Monday, October 6, 2014

Upgrading PeopleTools with Zero Downtime (2/3)

Continuing with my previous blog entry, the requirement from our customer was to be able to move users back and forth between the old and new PeopleTools releases until the latter was stabilised.

This naturally required both PeopleTools versions to coexist. Now, as you know, you cannot just install the new PeopleTools release binaries and point them to the new release. Each PeopleTools release can only connect to a database for which the PSSTATUS.TOOLSREL field contains the corresponding version value. But this is not the only problem, also part of the data model and values on the tables changes from one PeopleTools version to the other.

Therefore, we needed a database for each PeopleTools release, with its full stack of Application Server, Web Server, Process Scheduler, etc. The idea was to give users either the new or the old URL to access the environment, being able to rapidly switch from one instance to the other. Now, in order to maintain the data in sync between both instances, we needed to implement some kind of data replication between them, which should only cover the tables not impacted by the PeopleTools upgrade process.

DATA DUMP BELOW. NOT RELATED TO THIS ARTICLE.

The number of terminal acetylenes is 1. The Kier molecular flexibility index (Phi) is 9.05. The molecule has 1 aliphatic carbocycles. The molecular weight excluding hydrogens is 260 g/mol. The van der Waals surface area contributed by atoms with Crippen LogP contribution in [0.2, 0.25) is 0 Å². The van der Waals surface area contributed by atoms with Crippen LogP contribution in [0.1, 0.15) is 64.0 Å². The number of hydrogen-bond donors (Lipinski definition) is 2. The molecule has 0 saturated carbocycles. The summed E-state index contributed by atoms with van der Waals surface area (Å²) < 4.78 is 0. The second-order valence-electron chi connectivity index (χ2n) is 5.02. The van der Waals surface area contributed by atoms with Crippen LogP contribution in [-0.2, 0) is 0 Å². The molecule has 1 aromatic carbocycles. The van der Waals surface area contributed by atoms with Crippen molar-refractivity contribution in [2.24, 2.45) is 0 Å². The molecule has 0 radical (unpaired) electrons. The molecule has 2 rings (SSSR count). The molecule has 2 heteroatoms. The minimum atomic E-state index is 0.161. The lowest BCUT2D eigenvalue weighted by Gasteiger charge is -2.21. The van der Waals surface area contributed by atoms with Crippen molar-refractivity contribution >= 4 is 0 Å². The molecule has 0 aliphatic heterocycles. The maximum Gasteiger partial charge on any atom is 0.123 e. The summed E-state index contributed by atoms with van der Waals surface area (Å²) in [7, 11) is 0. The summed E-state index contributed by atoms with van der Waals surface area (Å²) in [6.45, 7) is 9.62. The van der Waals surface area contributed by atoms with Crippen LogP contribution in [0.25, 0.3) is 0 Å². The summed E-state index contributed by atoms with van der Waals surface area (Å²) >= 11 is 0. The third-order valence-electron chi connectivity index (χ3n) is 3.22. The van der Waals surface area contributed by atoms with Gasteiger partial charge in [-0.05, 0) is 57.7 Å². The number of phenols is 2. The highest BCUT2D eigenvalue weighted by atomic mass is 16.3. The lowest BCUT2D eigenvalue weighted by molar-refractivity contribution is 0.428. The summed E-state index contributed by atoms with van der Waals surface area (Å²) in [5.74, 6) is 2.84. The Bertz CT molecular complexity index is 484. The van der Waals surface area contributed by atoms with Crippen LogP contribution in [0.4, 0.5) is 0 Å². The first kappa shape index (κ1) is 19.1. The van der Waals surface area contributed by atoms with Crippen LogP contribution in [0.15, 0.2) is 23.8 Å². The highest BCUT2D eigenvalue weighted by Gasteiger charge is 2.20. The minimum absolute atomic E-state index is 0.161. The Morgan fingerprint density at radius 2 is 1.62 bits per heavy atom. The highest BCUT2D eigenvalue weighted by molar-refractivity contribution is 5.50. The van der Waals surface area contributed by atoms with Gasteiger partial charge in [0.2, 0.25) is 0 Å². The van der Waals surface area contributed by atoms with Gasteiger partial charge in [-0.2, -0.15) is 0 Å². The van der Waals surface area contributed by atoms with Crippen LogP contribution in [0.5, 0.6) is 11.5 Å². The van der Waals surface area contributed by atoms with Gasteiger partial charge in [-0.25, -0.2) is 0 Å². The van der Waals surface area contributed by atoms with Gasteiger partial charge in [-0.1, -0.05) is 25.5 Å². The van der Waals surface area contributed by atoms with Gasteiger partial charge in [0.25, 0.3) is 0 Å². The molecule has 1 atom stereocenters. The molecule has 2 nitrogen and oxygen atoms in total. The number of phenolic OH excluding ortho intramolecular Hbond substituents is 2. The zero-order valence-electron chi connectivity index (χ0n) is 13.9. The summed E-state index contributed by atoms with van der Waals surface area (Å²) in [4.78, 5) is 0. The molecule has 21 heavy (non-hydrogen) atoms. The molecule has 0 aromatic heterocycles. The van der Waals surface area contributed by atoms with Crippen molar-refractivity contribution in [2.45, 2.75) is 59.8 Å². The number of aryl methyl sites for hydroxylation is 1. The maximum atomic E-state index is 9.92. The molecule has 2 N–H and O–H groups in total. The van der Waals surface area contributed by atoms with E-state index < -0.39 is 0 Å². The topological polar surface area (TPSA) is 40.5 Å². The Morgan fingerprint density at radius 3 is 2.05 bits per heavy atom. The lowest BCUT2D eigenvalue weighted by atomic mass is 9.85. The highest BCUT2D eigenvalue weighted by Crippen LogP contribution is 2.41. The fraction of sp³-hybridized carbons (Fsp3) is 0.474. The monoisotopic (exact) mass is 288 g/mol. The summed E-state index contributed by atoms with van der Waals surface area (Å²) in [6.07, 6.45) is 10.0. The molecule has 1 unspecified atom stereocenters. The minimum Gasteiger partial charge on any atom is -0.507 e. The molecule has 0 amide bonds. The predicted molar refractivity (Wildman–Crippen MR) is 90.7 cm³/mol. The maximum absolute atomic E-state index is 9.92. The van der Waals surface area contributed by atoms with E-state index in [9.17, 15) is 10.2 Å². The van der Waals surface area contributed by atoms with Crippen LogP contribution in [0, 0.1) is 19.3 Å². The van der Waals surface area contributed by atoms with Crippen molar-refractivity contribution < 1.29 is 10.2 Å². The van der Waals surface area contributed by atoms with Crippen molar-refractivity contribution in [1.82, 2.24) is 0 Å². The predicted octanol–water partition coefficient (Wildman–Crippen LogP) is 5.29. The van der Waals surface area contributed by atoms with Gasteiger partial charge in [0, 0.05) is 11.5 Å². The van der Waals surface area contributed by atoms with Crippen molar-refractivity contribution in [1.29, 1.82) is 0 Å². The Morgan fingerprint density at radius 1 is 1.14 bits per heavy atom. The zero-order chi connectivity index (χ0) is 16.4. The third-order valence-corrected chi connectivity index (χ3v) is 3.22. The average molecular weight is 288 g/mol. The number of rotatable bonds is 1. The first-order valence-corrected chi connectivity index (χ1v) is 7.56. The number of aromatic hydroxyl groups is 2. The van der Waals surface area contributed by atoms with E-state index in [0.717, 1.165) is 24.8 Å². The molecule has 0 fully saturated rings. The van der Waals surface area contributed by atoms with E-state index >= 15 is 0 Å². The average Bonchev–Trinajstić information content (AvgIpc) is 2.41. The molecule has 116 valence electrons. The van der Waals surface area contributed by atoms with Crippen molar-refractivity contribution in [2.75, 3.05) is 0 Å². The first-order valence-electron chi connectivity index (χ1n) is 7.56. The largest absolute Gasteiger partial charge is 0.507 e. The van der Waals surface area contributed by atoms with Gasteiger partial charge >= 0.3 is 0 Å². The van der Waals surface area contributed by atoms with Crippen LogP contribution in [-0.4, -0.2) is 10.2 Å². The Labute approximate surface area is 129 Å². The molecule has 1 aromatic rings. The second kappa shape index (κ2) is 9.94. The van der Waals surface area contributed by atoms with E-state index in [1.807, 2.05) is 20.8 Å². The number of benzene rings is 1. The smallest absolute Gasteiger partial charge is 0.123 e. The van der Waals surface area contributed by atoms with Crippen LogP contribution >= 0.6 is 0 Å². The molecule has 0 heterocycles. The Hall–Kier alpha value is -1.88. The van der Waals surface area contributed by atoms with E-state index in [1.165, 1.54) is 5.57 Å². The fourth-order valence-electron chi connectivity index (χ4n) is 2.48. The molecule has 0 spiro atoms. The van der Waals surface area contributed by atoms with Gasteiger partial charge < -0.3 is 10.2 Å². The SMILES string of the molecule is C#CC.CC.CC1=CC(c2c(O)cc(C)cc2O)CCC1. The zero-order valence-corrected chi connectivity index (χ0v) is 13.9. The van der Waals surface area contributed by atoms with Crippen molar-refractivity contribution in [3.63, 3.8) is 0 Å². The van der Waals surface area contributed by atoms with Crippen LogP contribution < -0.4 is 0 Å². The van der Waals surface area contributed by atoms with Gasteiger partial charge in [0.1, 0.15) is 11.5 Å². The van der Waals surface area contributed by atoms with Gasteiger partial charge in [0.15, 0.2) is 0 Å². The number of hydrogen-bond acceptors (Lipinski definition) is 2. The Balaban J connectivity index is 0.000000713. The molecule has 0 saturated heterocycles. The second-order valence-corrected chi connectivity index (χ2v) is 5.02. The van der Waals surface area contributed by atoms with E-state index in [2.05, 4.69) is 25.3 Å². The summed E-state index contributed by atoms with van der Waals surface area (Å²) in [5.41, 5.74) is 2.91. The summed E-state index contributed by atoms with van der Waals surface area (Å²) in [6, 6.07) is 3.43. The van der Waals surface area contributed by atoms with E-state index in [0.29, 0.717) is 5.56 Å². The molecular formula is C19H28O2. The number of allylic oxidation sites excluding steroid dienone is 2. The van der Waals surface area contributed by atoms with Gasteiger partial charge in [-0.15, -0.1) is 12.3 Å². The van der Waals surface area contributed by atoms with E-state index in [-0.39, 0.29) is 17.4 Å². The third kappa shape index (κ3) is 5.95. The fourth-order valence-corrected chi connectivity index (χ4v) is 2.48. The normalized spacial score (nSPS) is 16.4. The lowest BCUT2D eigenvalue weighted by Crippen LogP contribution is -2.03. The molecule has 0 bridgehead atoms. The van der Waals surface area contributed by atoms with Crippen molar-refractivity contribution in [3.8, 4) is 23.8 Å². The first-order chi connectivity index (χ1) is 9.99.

There are a couple of ways in which the PeopleTools tables could be identified. For instance, the PPLTLS84CUR project may probably contain all of them. Another source could be the mvprdexp.dms script. Instead of using those methods, we decided to search for the impacted tables using a regular expression search tool by looking at the logs and traces of the PeopleTools upgrade done again a copy of the Demo environment. Although it required more work, and a few test iterations until we got it right, it allowed us to keep the number of non-replicated tables to a minimum.

When we finally got a list of tables, we let the key user know which functionalities would not be shared by both environments. As it turned out, Process Monitor, Query or Report Manager would need to be used separately. Fortunately enough, those functionalities did not pose a big issue from an user perspective, so we could move forward.

The next step was to decide which replication method we would use. Both databases were Oracle, although on different versions (no version was supported by both PeopleTools releases) (*). For many of the tables, we needed a bidirectional replication, as users were expected to enter transactions in any of the two environments.

There are many products and solutions that provide data replication with Oracle databases. We finally opted for a very simple one, which is not strictly replication: Oracle DB Link. We kept the application tables in the old PeopleTools instance, and then replaced the same tables in the new PeopleTools instance by synonyms pointing to the other instance using the DB Link. Once the new PeopleTools release was stabilised, we would move the physical tables to the target instance and create the DB Link on the other side.

Once we implemented this approach, we started testing. During testing, we faced some challenges, but we will cover them in the next and final post.

(*) This was unlucky. If we were using the same database version, we could have used a different schema for each PeopleTools release, and instead of creating a DB Link, we could have just used synonyms and avoid some of the issues brought by DB Links.

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